with dusty boots, he found himself in one of the least remarkable
streets in Frankfort. That street he was fated not to forget long,
long after. On one of its few houses he saw a signboard: ‘Giovanni
Roselli, Italian confectionery,’ was announced upon it. Sanin went
into it to get a glass of lemonade; but in the shop, where, behind
the modest counter, on the shelves of a stained cupboard, recalling
a chemist’s shop, stood a few bottles with gold labels, and as many
glass jars of biscuits, chocolate cakes, and sweetmeats—in this room,
there was not a soul; only a grey cat blinked and purred, sharpening
its claws on a tall wicker chair near the window and a bright patch
of colour was made in the evening sunlight, by a big ball of red wool
lying on the floor beside a carved wooden basket turned upside down. A
confused noise was audible in the next room. Sanin stood a moment, and
making the bell on the door ring its loudest, he called, raising his
voice, ‘Is there no one here?’ At that instant the door from an inner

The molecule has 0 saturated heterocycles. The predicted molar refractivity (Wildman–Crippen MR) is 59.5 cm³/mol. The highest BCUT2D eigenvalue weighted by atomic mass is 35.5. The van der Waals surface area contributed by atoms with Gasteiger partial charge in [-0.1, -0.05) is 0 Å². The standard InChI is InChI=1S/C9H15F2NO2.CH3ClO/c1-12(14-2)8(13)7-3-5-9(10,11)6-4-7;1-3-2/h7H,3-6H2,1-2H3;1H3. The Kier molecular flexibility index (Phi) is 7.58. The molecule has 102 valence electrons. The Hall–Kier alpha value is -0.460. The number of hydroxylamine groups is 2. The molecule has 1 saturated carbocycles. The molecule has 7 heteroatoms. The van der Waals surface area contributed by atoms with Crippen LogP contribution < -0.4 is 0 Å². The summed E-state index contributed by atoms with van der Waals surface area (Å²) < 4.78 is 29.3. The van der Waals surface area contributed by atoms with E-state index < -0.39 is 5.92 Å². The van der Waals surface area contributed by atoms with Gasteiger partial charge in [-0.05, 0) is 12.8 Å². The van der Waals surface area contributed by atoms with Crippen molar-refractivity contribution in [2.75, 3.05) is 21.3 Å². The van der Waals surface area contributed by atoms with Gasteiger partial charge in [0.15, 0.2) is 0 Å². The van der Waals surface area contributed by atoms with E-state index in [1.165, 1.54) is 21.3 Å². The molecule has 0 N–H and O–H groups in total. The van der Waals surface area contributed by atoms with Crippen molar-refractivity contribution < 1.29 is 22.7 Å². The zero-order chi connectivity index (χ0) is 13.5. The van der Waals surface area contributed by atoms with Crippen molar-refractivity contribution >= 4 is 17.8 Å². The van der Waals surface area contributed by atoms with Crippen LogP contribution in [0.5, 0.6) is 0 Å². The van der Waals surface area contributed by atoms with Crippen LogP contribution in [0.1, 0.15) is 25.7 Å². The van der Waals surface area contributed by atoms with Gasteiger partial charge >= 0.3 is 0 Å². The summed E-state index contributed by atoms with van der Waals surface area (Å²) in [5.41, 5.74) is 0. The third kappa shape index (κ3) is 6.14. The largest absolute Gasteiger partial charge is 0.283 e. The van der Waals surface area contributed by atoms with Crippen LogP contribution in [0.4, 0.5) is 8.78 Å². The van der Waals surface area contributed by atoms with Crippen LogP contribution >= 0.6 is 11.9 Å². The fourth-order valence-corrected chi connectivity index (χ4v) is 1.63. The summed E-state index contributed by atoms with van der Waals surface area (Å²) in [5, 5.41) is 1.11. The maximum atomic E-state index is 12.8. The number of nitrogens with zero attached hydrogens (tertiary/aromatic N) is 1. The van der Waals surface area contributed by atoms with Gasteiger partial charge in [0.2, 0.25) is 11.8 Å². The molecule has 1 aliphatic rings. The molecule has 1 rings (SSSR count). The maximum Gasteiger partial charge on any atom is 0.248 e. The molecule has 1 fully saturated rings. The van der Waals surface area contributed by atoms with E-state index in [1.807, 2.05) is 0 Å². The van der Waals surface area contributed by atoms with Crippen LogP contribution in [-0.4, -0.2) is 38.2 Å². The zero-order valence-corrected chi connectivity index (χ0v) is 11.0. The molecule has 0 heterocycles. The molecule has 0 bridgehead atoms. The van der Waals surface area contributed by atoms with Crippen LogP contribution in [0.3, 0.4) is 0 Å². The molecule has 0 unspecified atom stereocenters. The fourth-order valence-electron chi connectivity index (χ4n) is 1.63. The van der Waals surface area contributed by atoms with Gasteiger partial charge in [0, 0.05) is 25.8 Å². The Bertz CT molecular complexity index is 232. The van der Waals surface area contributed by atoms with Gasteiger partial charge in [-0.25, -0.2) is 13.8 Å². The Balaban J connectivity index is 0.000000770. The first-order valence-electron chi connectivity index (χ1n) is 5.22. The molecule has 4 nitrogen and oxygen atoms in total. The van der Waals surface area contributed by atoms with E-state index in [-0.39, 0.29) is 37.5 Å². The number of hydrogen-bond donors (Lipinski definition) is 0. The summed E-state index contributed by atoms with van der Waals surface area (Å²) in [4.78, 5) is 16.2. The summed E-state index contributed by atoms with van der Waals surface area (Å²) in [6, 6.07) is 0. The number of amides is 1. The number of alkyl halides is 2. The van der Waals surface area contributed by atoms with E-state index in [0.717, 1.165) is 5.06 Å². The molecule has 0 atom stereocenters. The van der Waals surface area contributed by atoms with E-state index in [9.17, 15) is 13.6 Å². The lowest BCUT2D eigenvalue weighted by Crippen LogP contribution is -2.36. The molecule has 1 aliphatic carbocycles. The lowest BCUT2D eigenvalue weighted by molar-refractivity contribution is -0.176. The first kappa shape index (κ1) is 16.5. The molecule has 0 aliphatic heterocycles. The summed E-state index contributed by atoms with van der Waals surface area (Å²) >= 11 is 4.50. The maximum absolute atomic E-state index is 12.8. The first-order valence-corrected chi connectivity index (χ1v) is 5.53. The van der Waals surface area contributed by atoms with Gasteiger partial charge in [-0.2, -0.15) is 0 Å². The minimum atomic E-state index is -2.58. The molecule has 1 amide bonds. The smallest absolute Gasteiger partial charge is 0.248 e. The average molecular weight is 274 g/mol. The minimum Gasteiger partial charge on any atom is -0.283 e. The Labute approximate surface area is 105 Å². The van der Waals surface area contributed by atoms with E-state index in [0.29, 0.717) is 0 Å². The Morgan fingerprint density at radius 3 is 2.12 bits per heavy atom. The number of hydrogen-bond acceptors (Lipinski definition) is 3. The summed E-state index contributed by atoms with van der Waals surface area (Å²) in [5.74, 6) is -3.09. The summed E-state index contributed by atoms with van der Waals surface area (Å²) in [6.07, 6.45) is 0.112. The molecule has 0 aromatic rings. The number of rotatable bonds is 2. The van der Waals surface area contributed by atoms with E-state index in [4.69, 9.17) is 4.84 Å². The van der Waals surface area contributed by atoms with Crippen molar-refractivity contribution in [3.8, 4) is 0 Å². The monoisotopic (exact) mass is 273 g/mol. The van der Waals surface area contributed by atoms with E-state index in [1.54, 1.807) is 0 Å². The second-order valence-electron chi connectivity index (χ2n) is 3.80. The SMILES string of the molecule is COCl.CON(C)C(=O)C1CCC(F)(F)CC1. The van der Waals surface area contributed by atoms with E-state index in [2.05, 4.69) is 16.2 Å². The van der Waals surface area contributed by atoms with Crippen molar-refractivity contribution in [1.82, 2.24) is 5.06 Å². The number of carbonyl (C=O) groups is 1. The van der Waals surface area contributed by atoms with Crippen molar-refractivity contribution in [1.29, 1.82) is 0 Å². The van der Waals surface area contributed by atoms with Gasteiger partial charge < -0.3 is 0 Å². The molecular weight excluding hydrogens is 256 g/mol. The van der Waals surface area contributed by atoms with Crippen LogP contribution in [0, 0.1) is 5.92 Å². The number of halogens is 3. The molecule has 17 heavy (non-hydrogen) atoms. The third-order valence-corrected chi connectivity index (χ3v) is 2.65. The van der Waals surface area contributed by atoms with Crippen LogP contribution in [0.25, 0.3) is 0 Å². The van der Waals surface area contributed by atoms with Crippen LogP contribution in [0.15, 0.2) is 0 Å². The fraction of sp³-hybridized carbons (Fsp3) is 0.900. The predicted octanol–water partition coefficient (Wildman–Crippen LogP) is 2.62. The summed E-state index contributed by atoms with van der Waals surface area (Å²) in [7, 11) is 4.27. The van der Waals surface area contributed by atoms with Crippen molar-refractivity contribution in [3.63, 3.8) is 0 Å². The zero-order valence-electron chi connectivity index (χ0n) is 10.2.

room was thrown open, and Sanin was struck dumb with amazement.

II

A young girl of nineteen ran impetuously into the shop, her dark curls
hanging in disorder on her bare shoulders, her bare arms stretched out
in front of her. Seeing Sanin, she rushed up to him at once, seized
him by the hand, and pulled him after her, saying in a breathless
voice, ‘Quick, quick, here, save him!’ Not through disinclination
to obey, but simply from excess of amazement, Sanin did not at once
follow the girl. He stood, as it were, rooted to the spot; he had
never in his life seen such a beautiful creature. She turned towards
him, and with such despair in her voice, in her eyes, in the gesture
of her clenched hand, which was lifted with a spasmodic movement to
her pale cheek, she articulated, ‘Come, come!’ that he at once darted
after her to the open door.

In the room, into which he ran behind the girl, on an old-fashioned
horse-hair sofa, lay a boy of fourteen, white all over—white, with
a yellowish tinge like wax or old marble—he was strikingly like the